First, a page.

Sweepstakes Fraud Factsheet

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What if you are a victim? 


A Case Study

Sample Envelopes

Sample Letters

A New Twist - Here's a Check

The Prize You Win

The Canadian connection

The Swiss Connection

The Psychic Connection

What can victims do?

Known Scammers

Additional Links

The Bottom Line

The sad fact is, very few victims of sweepstakes fraud ever recover their money.  The modern age of electronic communications allows these cockroaches to hide themselves anywhere.  However, there are some steps you can take which may help.  Please visit the "Additional Links" page for more information.

Even if you have lost no money but are receiving these solicitations:

  1. Complain to the U.S. Postal Service. If you don't complain, nothing will happen.  84,000 complaints of this nature were received last year, which is a drop in the bucket compared to how many pieces of mail are sent out.  Complaint forms are available at your post office.

If you have lost a small amount of money, add these steps:

If you've already sent off your "processing fee" or whatever they call it, and you find yourself with nothing to show for your investment, at the very least do the following things:

  1. Write the company requesting your money back.  You may get it, you may not, but it's worth the try.
  2. Notify the Better Business Bureau in your area and file a complaint.
  3. Tell everyone who will listen what has happened to you. You may help someone else avoid the same scam, or worse.

If you have been defrauded of a large amount of money, add these steps:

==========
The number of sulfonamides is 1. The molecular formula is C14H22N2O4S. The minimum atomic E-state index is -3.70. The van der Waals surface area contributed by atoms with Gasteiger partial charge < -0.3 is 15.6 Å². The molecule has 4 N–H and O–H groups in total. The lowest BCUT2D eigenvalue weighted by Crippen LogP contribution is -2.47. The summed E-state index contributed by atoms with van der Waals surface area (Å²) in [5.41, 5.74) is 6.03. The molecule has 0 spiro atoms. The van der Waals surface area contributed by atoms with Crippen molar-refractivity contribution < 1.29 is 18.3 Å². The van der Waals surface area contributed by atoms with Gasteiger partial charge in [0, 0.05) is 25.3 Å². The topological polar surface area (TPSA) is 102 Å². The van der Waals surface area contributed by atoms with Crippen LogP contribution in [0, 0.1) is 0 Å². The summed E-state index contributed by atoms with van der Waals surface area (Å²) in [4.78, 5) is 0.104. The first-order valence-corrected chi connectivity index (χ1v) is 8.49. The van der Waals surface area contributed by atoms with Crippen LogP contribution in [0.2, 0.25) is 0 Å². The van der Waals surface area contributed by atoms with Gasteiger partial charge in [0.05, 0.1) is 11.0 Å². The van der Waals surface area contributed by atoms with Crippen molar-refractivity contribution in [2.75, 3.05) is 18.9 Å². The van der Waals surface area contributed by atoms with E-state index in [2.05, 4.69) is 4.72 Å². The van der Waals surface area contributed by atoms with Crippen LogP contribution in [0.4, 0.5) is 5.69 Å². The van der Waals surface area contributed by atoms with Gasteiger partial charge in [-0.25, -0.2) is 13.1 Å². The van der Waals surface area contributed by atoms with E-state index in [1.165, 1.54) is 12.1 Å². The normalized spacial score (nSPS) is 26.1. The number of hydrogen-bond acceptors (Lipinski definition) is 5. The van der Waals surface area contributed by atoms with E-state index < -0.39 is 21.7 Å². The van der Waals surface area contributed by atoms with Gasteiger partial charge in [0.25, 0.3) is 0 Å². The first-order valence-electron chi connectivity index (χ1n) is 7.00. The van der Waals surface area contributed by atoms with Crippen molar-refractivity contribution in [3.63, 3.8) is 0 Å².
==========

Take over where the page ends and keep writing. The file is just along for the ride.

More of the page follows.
1. Notify the police at once. This is your best weapon to help stop the ongoing problem.  You may not get your own money back, but the chances increase that the fraudsters will be caught and put in jail where they belong.
  2. Contact the Attorney General in your state.  If you know the scammers are outside your country, notify the FBI.  Usually the feds won't get involved unless the amount is over $100,000, but notify them anyway so they know what is going on.
  3. If you lost money via a wire transfer, contact your bank.  The chances are slim, but they may be able to reverse the transfer before it is finalized.

Family members, consider the following actions:

  1. Have the victim's telephone number changed to an unlisted number, and have a trusted friend or relative distribute the number to contacts that the individual desires.
  2. Have the victim's checking account changed to a two-signature account, to prevent spur-of-the-moment purchases or withdrawals.
  3. Cancel the victim's credit cards or reduce the credit limit to a manageable level, like $500.00